Barnett, A., Cerin, E., Ching, C., Johnston, J. & Lee, R. (2015). Neighbourhood environment, sitting time and motorised transport in older adults: A cross-sectional study in Hong Kong. BMJ Open,5(4), 1-11. Retrieved from https://doi.org/10.1136/bmjopen-2014-007557
Objectives: Sitting time is a public health concern. This study examined associations of objectively measured neighbourhood environmental attributes with non-transport sitting time and motorised transport in 484 Hong Kong older adults. Neighbourhood attributes encouraging walking may help older adults replace some sitting time at home and on motorised transport with light-to-moderate-intensity activities such as strolling around the neighbourhood or walking to/from neighbourhood destinations. Thus, we hypothesised environmental attributes found to be related to walking would show associations with non-transport sitting time and motorised transport opposite to those seen for walking. Design: Cross-sectional. Setting: Hong Kong, an ultradense urban environment. Participants: 484 ethnic Chinese Hong Kong residents aged 65+ recruited from membership lists of four Hong Kong Elderly Health Centres representing catchment areas of low and high transport-related walkability stratified by socioeconomic status (response rate: 78%). Primary and secondary outcome measures: Attributes of participants’ neighbourhood environments were assessed by environmental audits, while non-transport sitting time and motorised transport were ascertained using the International Physical Activity Questionnaire—Long Form (Chinese version). Results: Daily non-transport sitting minutes were 283 (SD=128) and motorised transport 23 (SD=28). Prevalence of signs of crime/disorder, streetlights, public facilities (toilets and benches) and pedestrian safety were independently negatively related, and sloping streets positively related, to sitting outcomes. Places of worship in the neighbourhood were predictive of more, and prevalence of public transit points of less, non-transport sitting. Associations of either or both sitting outcomes with prevalence of food/grocery stores and presence of parks were moderated by path obstructions and signs of crime/disorder. Conclusions: The findings suggest that access to specific destinations and relatively low-cost, minimal impact modifications to the urban form, such as street lighting, public toilets, benches and public transit points, could potentially reduce sitting time and associated negative health outcomes in Hong Kong older adults.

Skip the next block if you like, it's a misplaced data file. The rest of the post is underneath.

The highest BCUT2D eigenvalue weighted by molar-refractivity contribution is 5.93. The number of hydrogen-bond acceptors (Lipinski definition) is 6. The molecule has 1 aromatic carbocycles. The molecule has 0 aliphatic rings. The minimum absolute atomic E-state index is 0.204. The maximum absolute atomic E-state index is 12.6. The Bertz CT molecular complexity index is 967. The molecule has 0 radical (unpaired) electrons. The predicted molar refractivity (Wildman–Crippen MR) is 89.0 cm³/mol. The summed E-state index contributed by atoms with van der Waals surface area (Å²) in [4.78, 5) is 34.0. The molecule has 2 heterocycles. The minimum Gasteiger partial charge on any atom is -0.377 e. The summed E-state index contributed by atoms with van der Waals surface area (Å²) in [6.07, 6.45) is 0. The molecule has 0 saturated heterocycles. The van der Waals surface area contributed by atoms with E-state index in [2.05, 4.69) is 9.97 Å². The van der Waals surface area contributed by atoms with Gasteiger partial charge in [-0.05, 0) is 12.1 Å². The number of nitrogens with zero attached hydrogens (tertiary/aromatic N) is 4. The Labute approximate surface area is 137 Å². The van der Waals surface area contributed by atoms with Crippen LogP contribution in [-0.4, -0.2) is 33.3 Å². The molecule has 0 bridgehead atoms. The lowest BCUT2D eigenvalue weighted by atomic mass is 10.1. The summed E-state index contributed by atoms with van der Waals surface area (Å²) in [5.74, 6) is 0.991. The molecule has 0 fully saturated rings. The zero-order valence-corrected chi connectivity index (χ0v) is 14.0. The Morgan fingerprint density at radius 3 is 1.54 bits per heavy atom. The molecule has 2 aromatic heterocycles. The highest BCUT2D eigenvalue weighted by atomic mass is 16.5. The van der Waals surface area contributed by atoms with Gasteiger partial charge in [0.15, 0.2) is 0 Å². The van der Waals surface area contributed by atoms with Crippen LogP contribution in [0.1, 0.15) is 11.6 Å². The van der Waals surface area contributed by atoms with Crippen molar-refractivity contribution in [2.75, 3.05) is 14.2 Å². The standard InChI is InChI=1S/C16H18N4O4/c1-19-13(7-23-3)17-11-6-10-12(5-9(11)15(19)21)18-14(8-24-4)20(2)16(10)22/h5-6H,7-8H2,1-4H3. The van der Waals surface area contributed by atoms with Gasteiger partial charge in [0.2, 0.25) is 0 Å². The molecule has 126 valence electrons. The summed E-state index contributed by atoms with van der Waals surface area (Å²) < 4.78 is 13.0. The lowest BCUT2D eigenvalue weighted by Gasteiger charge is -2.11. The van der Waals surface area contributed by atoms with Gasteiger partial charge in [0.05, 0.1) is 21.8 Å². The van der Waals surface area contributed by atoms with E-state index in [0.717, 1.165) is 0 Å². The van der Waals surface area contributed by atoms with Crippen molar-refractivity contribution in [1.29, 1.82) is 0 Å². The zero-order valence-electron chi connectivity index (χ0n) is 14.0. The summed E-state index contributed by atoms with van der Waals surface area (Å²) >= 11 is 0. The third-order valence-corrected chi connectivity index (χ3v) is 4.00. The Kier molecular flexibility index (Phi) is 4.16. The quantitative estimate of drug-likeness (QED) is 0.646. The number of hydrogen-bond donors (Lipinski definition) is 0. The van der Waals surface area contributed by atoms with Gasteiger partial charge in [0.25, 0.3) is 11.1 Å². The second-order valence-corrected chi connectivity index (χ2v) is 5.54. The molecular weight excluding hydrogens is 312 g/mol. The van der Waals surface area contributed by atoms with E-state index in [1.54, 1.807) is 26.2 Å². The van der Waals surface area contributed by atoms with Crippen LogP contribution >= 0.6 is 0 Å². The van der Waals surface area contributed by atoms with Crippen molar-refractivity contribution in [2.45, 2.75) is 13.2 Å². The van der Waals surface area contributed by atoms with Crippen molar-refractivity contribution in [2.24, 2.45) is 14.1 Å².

Institute for Health and Ageing
Open Access Journal Article